• Chapter 10
      Serological and DNA-based techniques in disease diagnosis
      Leobert D. de la Peña
      • Introduction
      • Immunological techniques
        • Agglutination
        • Precipitation
        • Fluorescent Antibody Technique (FAT)
        • Enzyme-Linked Immunosorbent Assay (ELISA)
        • Western Blotting
      • DNA-based techniques
        • Gene probe assays
        • Polymerase Chain Reaction
          • Basic principle
          • Primer design
          • One-step PCR
          • Nested PCR
          • RNA (RT) PCR
          • Multiplex PCR
          • Quantitative PCR (Q-PCR)
          • Problems with PCR
        • Lateral Flow Assay (LFA)
        • Loop-Mediated Isothermal Ampli cation (LAMP)
      • Summary
      • References and suggested readings
    • Chapter 11
      Physical, environmental, and chemical methods of disease prevention and control
      Erlinda R. Cruz-Lacierda and Gregoria E. Erazo-Pagador
      • Introduction
      • Physical methods
        • Quarantine
        • Fish health classification schemes
      • Environmental methods
        • Proper site selection and farm design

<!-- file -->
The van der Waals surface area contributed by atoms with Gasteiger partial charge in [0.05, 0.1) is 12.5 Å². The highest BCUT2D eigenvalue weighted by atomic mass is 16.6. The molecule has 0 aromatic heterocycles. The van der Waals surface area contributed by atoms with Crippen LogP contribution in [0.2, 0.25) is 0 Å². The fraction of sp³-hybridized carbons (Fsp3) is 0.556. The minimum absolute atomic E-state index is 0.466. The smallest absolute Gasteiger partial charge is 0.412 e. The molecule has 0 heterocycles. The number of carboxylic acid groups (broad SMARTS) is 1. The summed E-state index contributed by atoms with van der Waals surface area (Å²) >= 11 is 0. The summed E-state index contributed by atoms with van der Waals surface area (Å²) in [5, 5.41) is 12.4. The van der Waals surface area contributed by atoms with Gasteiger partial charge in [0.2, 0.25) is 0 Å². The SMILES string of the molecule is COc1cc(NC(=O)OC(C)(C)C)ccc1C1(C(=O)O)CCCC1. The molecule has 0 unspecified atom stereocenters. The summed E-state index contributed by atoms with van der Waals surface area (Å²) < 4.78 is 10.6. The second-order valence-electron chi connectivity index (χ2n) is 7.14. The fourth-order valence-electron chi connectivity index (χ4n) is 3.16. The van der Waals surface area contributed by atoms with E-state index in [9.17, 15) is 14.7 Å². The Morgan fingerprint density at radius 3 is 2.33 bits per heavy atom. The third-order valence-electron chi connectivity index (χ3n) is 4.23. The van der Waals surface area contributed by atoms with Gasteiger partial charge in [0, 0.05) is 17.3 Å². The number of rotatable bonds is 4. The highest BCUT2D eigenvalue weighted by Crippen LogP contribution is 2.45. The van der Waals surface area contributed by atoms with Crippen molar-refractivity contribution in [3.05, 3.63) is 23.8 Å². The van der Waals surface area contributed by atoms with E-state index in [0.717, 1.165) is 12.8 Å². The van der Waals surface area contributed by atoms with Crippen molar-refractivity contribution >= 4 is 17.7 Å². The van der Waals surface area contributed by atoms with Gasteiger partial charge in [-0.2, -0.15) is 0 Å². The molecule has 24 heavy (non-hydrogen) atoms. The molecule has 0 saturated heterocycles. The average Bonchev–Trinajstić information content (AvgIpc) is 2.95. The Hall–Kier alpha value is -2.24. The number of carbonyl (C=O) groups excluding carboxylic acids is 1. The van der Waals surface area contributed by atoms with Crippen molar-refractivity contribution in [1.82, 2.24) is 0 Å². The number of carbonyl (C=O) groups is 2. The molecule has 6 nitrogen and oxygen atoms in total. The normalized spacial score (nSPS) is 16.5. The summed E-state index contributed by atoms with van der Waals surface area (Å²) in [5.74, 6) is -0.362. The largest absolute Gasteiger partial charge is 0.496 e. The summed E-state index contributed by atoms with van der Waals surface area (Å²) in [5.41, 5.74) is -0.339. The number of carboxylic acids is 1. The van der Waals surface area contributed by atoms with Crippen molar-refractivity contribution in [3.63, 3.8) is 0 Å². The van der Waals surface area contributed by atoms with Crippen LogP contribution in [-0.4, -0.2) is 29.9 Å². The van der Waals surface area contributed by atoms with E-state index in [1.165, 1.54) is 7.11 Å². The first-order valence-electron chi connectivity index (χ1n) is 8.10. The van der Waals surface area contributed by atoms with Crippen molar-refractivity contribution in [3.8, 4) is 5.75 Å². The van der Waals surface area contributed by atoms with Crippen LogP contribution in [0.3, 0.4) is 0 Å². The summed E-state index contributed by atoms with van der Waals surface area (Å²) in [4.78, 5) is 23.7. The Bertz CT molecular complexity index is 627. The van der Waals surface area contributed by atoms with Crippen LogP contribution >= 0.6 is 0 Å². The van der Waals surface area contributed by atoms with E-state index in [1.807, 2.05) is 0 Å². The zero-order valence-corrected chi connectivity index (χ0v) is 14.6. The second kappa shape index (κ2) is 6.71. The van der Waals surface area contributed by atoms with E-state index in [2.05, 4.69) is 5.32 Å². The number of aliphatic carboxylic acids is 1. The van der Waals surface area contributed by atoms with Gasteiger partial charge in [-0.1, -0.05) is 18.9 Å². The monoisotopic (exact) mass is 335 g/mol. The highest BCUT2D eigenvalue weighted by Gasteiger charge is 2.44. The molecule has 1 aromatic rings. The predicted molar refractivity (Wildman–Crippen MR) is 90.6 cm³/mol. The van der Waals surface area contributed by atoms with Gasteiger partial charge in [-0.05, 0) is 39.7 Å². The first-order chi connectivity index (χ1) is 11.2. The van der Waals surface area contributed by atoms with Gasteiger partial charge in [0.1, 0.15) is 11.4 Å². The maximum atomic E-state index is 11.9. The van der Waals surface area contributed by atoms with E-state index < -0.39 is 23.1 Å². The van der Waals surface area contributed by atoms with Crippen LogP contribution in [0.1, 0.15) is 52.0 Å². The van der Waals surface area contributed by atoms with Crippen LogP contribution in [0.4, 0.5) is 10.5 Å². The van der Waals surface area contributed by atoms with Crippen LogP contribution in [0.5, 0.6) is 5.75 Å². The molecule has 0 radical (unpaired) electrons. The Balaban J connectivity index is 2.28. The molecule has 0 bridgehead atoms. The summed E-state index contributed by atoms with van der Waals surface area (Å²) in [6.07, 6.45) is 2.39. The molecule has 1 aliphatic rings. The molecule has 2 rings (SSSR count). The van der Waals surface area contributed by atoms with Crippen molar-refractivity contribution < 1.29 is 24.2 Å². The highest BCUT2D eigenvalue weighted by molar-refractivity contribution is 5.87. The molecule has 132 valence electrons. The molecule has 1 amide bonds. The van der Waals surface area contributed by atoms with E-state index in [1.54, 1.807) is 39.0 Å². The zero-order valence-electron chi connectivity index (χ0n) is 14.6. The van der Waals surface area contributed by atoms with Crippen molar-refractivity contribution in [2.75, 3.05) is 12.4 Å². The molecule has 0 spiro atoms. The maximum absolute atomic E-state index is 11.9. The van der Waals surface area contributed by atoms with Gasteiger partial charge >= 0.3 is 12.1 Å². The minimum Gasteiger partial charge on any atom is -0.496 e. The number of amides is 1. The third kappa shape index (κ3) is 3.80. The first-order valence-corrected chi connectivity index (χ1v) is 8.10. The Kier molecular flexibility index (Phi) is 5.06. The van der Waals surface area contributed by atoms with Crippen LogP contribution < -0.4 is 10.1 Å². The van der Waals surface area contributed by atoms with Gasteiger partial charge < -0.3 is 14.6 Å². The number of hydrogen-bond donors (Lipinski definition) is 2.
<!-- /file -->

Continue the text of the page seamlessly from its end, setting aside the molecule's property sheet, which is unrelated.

• Good water quality
        • Sanitary practices
        • Stress avoidance
        • Termination procedures
        • Biosecurity measures
      • Chemical methods
        • Prophylactic methods
          • Disinfection of culture facilities
          • Disinfection of rearing water
          • Disinfection of materials
          • Disinfection of feeds
          • Disinfection of Penaeus monodon
        • Chemotherapy
          • Methods of disease treatment
        • Principles of bioassay
          • Types of bioassay
          • Bioassay test procedures
      • Summary
      • References and suggested readings
    • Chapter 12
      Immunity and biological methods of disease prevention and control
      Edgar C. Amar and Jesus Manolo E. Almendras
      • Introduction
      • The fish immune system
        • Innate or non-specific immunity
        • Adaptive or specific immunity
        • Humoral vs. cellular immunity
        • New perspectives on innate and adaptive immunity
      • The crustacean immune system
        • Hemocyte types
        • Immune response to pathogens
      • Immunosuppression
        • Stress
        • Heavy metals